PennDOT chief: Without bridge repairs, Pennsylvania likely to add weight limits
The fallout from choosing not to repair thousands of Pennsylvania bridges would almost certainly be a sharp increase in the number of weight-limited structures, PennDOT Secretary Barry Schoch said Monday at the International Bridge Conference in Pittsburgh.
“We have a large number of bridges in Pennsylvania on the bubble,” Schoch told several hundred industry and government officials in the David L. Lawrence Convention Center, Downtown.
Schoch is hopeful lawmakers in Harrisburg will pass a Gov. Tom Corbett-backed plan that would generate $5.3 billion in transportation funding over five years.
“We expect this bill to pass,” said Schoch, who will be back in Pittsburgh with Corbett on Friday as part of a statewide publicity blitz to build support for the plan. “We're hopeful something makes it to the governor's desk. There are implications of doing nothing.”
Among those would be imposing weight restrictions.
Today, about 600 state bridges have weight limits. If lawmakers do not pass a spending bill to pay for replacements and repairs, that number could increase to nearly 1,400, Schoch said for the first time. That could lengthen routes and force higher costs on commercial shippers, school districts and others, he said.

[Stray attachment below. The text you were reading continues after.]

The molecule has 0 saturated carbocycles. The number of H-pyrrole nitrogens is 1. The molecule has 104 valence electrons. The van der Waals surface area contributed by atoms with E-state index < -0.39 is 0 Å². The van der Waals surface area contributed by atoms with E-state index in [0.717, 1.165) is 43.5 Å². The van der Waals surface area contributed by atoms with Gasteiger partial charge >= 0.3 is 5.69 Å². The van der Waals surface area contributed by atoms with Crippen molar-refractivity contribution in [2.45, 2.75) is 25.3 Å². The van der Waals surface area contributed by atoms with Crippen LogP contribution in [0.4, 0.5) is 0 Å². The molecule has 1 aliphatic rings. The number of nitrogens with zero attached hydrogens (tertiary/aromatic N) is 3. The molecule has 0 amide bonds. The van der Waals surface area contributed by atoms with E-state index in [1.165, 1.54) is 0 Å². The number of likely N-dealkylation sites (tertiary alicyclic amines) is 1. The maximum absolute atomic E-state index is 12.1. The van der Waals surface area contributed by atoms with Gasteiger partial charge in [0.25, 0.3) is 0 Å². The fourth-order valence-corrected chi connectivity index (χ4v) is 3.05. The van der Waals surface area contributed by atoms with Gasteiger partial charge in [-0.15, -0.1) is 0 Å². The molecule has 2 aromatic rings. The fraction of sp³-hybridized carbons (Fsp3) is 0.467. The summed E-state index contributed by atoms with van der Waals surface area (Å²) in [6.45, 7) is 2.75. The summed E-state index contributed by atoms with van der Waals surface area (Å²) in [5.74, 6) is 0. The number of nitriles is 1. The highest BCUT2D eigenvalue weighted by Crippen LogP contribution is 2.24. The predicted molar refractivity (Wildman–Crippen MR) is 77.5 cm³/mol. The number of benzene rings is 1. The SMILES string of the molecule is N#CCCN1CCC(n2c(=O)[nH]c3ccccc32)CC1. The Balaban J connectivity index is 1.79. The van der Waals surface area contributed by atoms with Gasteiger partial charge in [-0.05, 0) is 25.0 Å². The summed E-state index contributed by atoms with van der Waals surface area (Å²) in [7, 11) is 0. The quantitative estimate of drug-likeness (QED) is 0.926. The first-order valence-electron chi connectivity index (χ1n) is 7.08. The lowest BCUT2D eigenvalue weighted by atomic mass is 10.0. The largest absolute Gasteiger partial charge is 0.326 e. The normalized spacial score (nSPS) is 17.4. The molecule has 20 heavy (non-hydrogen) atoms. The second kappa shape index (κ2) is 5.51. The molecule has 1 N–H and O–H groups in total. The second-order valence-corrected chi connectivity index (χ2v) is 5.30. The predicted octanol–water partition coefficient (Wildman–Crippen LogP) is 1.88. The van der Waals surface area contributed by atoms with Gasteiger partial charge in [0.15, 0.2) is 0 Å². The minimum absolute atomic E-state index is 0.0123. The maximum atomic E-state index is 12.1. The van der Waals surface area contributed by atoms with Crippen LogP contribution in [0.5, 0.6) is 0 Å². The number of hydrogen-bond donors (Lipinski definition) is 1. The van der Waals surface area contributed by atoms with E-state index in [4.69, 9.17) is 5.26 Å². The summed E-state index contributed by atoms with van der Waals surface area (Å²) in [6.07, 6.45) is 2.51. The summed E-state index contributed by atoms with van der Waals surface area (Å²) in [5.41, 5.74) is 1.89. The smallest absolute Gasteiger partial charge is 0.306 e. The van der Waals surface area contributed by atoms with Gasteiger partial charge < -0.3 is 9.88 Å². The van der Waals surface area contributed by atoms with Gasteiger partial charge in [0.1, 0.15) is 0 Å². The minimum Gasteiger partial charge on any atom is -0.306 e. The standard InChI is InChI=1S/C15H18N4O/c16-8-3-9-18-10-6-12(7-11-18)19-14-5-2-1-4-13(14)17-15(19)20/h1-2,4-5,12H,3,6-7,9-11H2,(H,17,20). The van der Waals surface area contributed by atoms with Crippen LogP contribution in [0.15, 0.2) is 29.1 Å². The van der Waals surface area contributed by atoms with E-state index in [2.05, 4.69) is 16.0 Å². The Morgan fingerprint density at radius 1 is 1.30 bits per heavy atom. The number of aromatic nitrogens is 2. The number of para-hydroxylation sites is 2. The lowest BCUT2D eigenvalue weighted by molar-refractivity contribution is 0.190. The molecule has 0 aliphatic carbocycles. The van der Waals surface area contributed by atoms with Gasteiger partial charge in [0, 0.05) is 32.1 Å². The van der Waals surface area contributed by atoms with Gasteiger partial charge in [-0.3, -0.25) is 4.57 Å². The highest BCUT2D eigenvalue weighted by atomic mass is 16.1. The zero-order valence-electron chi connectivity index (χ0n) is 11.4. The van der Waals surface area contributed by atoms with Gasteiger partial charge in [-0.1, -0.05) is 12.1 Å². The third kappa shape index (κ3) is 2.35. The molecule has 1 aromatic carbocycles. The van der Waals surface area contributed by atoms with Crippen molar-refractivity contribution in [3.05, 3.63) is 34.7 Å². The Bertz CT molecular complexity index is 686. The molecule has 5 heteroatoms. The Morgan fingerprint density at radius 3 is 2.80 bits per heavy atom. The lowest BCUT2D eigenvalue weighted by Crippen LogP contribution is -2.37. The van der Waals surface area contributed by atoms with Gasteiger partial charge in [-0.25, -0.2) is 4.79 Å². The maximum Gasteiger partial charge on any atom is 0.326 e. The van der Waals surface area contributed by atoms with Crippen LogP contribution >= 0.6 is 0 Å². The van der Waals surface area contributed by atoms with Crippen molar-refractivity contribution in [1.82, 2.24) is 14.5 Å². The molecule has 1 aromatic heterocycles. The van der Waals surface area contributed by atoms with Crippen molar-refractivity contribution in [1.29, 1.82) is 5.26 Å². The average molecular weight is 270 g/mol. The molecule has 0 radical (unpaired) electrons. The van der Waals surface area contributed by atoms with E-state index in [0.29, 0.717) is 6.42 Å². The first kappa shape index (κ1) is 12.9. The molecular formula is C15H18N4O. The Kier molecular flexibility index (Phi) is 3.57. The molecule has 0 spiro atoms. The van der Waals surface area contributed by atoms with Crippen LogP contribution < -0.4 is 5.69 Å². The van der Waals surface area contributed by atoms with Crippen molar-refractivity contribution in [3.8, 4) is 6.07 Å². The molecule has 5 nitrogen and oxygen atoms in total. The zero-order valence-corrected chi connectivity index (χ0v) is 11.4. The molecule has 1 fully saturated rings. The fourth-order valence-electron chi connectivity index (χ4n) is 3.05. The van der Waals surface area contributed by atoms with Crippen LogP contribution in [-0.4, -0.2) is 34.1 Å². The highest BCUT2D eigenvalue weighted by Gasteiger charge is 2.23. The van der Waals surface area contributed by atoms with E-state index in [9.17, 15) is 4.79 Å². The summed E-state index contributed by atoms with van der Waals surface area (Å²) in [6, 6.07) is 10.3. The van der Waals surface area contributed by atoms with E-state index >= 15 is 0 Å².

“I'm not suggesting we are in a situation where these bridges are unsafe or will collapse,” Schoch said. “But as the secretary, I have to make a decision.”
A steel-truss bridge collapse last month north of Seattle raised concerns about the safety of aging infrastructure around the country. Three people were injured. No one was killed.
The Washington state bridge that fell into the Skagit River was built in 1955. The average age of Pennsylvania's 25,000 state bridges is 51 years, Schoch said.
“So for every new one, there is one that is 75 years old,” he said.
The Washington bridge passed inspections and was not unsafe, Schoch said.
“But it's an indication of the ages of bridges,” he said. “They don't last forever. We have to err on the side of conservatism. We have to lessen the load on those bridges, lessen the likeliness of a collapse.”
Pennsylvania has the third-most state-owned bridges in the country with about 25,000. An additional 6,400 bridges span locally owned roads.
Nearly 4,500 bridges in the state are structurally deficient, according to a March report from PennDOT. It cautions that those bridges are safe but that one or more major components has deteriorated. Over the next two years, PennDOT plans to put contracts out for bid to rebuild more than 600 bridges.
Of the 4,209 bridges in the seven-county Pittsburgh region, 949 are structurally deficient, according to PennDOT. That includes 232 of the 1,180 bridges in Allegheny County.
Jason Cato is a staff writer for Trib Total Media. He can be reached at 412-320-7936 or firstname.lastname@example.org.